Captain's Log

Archive for the 'Meet the Crew' Category

| More

Crew Changeover in Panama

In Panama we said goodbye to two crew members, Nicksa and Dr. Krista. Nicksa, a young South African, has been with Picton Castle since December 2008 and is leaving us for the amazing chance to become a cadet in the Full Rigged Ship Danmark for the summer. We’re all very excited for this incredible opportunity for Nicksa to advance his training, skills and experience as a seafarer in one of the finest ships in the world.

We managed to steal Krista away from her job as an ER doctor in Lunenburg to be our medical officer for almost six weeks and we now have to let her return to her regularly scheduled work and family life. This is by no means Krista’s first time at sea under sail, for a number of years she was a deck hand in the magnificent Schooner Bluenose II out of Lunenburg.

While we’ve said goodbye to two crew members in Panama, we’ve said hello to five more. Relieving Krista as medical officer is Gary, who sailed on the Atlantic Voyage with us as medical officer. Another familiar face is Billy Campbell, who circumnavigated on our fourth world voyage. Mike made a short passage with us last summer between Boston and Halifax (he has sailed on a number of other sailing vessels too, including the Brigantine Romance) and is now back to sail again for a longer period, seems he needs to see some South Pacific under sail. Robert was with us in Lunenburg but had to miss the first passage in order to take care of a few things at home in Germany, so he rejoined the ship in Panama, and Roselyne from Holland has joined us for the first time.

Dr Krista in the Panama Canal
NickSA discusses the windlass job

View the the rest of this Album

| More

Panama #1

Picton Castle’s stay in Panama was an absolute whirlwind. You’ll have to forgive the lack of Captain’s Logs for the duration of our visit, we’ve been so busy with sourcing, shopping, buying, delivering, organizing, stowing and sailmaking that there has been little time left for writing about it all. On Wednesday afternoon we finally sailed from Panama, bound for the Galapagos Islands on our first passage of this voyage in the Pacific Ocean. The receipts, calculators, shopping lists and inventories have been flying around our tiny shipboard office in the chart house for the past three days, making sure that everything has been accounted for and stowed away properly. Emerging from under a pile of papers and foreign coins, we can finally get back to business as usual (which means regular logs once again).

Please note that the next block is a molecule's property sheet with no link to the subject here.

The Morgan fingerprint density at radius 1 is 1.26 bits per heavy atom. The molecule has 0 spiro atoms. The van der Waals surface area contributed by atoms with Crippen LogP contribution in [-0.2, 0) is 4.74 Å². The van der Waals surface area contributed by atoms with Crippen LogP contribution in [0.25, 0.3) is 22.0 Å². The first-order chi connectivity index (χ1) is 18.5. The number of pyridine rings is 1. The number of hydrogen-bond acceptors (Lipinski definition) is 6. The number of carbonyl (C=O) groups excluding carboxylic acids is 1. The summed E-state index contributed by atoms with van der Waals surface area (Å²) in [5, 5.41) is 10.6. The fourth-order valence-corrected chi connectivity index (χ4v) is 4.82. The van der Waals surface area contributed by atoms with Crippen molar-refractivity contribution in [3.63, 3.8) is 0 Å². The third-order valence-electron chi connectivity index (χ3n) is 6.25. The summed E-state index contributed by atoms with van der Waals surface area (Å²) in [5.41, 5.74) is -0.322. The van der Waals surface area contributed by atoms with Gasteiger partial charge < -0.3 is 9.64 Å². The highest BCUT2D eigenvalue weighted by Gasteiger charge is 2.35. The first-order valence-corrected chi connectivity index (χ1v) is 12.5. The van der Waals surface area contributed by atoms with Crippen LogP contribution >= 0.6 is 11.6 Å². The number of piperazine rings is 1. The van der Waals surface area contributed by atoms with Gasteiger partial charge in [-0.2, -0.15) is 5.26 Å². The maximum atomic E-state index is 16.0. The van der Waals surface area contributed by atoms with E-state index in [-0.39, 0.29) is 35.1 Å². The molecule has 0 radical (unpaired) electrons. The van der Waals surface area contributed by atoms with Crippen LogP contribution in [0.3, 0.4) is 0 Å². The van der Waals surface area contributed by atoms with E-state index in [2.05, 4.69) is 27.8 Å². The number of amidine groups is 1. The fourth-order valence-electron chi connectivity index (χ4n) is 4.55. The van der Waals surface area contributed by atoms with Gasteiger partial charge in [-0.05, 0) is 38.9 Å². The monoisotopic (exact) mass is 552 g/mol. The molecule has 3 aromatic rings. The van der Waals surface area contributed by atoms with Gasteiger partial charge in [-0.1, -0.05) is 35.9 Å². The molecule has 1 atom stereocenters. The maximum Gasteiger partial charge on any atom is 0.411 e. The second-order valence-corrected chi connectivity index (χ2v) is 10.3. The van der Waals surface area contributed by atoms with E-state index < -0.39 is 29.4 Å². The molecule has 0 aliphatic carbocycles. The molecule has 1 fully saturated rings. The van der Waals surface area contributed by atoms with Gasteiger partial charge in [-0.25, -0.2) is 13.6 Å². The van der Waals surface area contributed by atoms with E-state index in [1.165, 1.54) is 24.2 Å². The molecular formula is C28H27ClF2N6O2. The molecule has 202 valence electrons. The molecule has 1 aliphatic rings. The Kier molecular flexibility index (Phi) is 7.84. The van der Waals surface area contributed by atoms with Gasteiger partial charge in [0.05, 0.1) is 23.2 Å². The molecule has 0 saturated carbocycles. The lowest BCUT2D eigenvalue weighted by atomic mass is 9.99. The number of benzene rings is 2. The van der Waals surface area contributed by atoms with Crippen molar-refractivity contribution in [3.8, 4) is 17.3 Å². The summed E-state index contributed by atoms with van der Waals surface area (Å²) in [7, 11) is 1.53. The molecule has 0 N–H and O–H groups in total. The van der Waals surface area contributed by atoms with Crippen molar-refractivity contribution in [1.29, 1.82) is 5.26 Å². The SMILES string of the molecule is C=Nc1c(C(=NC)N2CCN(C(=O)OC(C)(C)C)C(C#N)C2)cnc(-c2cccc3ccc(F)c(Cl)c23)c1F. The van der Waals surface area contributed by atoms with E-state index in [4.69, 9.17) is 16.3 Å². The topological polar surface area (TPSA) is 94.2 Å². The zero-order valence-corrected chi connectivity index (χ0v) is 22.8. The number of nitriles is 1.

We had a very rapid and smooth transit through the Panama Canal; it will be a highlight of the voyage for many of the crew. It is quite a trip over the continental divide and through the tropical jungle. The institutional planning and organizing that goes into operating such a large waterway is mindboggling to me – there are so many details to take care of to ensure that ships can pass through quickly and easily. The only hold-up in our day was when we had to wait for our berth to open up at the dock upon arrival at Flamenco Marina. Another vessel, which was supposed to have left earlier in the day, was still at the dock due to some engine troubles. We anchored just inside the breakwater at the marina, making ourselves very obvious and letting them know that we were ready to move in as soon as they were able to get underway. The wait was just over an hour, but just as the wind shifted, causing us to have to get underway from our anchorage in the marina (it was kind of tight in there), the other vessel got going and we moved in and went alongside. We were greeted by our excellent agent Francis, with PANACO, who was extremely helpful throughout our stay in Panama. He arranged all of the necessary formalities, and by shortly after dark the off duty watches were able to leave the ship and start exploring this remarkable country, or at least the city.